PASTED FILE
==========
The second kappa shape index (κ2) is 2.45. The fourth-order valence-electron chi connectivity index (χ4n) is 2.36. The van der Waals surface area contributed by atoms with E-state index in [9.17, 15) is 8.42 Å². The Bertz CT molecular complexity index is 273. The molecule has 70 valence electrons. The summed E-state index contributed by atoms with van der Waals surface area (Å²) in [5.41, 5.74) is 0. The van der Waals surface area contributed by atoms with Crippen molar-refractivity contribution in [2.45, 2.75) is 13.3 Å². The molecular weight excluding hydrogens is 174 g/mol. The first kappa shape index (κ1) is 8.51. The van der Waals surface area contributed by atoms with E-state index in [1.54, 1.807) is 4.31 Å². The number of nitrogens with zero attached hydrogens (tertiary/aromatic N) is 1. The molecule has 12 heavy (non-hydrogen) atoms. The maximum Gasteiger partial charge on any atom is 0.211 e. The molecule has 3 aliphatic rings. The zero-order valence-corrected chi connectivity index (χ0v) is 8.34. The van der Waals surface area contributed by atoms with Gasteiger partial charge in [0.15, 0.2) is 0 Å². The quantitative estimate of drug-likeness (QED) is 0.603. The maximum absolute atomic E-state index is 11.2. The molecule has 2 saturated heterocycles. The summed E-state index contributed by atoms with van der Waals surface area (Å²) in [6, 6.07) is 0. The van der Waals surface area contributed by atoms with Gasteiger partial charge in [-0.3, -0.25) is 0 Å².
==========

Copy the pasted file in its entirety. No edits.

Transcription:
The second kappa shape index (κ2) is 2.45. The fourth-order valence-electron chi connectivity index (χ4n) is 2.36. The van der Waals surface area contributed by atoms with E-state index in [9.17, 15) is 8.42 Å². The Bertz CT molecular complexity index is 273. The molecule has 70 valence electrons. The summed E-state index contributed by atoms with van der Waals surface area (Å²) in [5.41, 5.74) is 0. The van der Waals surface area contributed by atoms with Crippen molar-refractivity contribution in [2.45, 2.75) is 13.3 Å². The molecular weight excluding hydrogens is 174 g/mol. The first kappa shape index (κ1) is 8.51. The van der Waals surface area contributed by atoms with E-state index in [1.54, 1.807) is 4.31 Å². The number of nitrogens with zero attached hydrogens (tertiary/aromatic N) is 1. The molecule has 12 heavy (non-hydrogen) atoms. The maximum Gasteiger partial charge on any atom is 0.211 e. The molecule has 3 aliphatic rings. The zero-order valence-corrected chi connectivity index (χ0v) is 8.34. The van der Waals surface area contributed by atoms with Gasteiger partial charge in [0.15, 0.2) is 0 Å². The quantitative estimate of drug-likeness (QED) is 0.603. The maximum absolute atomic E-state index is 11.2. The molecule has 2 saturated heterocycles. The summed E-state index contributed by atoms with van der Waals surface area (Å²) in [6, 6.07) is 0. The van der Waals surface area contributed by atoms with Gasteiger partial charge in [-0.3, -0.25) is 0 Å².